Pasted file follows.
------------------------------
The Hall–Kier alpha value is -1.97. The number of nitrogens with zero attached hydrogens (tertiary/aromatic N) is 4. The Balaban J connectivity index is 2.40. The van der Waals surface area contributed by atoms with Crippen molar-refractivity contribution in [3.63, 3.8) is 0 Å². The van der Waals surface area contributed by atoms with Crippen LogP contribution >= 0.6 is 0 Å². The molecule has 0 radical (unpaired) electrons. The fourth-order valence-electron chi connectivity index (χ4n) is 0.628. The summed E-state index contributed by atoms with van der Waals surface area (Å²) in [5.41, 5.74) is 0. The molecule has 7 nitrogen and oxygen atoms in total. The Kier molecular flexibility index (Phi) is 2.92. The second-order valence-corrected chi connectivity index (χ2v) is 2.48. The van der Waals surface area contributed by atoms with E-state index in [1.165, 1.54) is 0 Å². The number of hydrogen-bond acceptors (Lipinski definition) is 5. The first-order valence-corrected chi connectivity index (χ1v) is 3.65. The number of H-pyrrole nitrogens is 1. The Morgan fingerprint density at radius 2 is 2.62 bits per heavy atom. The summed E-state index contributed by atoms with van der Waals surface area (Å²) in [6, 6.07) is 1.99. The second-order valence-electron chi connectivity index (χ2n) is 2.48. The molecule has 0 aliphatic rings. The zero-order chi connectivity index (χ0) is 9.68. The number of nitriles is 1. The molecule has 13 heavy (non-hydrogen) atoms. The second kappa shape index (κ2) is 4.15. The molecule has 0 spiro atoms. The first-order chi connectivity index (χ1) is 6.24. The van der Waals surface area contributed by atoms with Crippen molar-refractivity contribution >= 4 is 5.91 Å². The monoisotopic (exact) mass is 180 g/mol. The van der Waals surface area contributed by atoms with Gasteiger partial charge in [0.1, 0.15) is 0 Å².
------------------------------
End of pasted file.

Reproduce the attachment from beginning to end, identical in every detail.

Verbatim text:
The Hall–Kier alpha value is -1.97. The number of nitrogens with zero attached hydrogens (tertiary/aromatic N) is 4. The Balaban J connectivity index is 2.40. The van der Waals surface area contributed by atoms with Crippen molar-refractivity contribution in [3.63, 3.8) is 0 Å². The van der Waals surface area contributed by atoms with Crippen LogP contribution >= 0.6 is 0 Å². The molecule has 0 radical (unpaired) electrons. The fourth-order valence-electron chi connectivity index (χ4n) is 0.628. The summed E-state index contributed by atoms with van der Waals surface area (Å²) in [5.41, 5.74) is 0. The molecule has 7 nitrogen and oxygen atoms in total. The Kier molecular flexibility index (Phi) is 2.92. The second-order valence-corrected chi connectivity index (χ2v) is 2.48. The van der Waals surface area contributed by atoms with E-state index in [1.165, 1.54) is 0 Å². The number of hydrogen-bond acceptors (Lipinski definition) is 5. The first-order valence-corrected chi connectivity index (χ1v) is 3.65. The number of H-pyrrole nitrogens is 1. The Morgan fingerprint density at radius 2 is 2.62 bits per heavy atom. The summed E-state index contributed by atoms with van der Waals surface area (Å²) in [6, 6.07) is 1.99. The second-order valence-electron chi connectivity index (χ2n) is 2.48. The molecule has 0 aliphatic rings. The zero-order chi connectivity index (χ0) is 9.68. The number of nitriles is 1. The molecule has 13 heavy (non-hydrogen) atoms. The second kappa shape index (κ2) is 4.15. The molecule has 0 spiro atoms. The first-order chi connectivity index (χ1) is 6.24. The van der Waals surface area contributed by atoms with Crippen molar-refractivity contribution >= 4 is 5.91 Å². The monoisotopic (exact) mass is 180 g/mol. The van der Waals surface area contributed by atoms with Gasteiger partial charge in [0.1, 0.15) is 0 Å².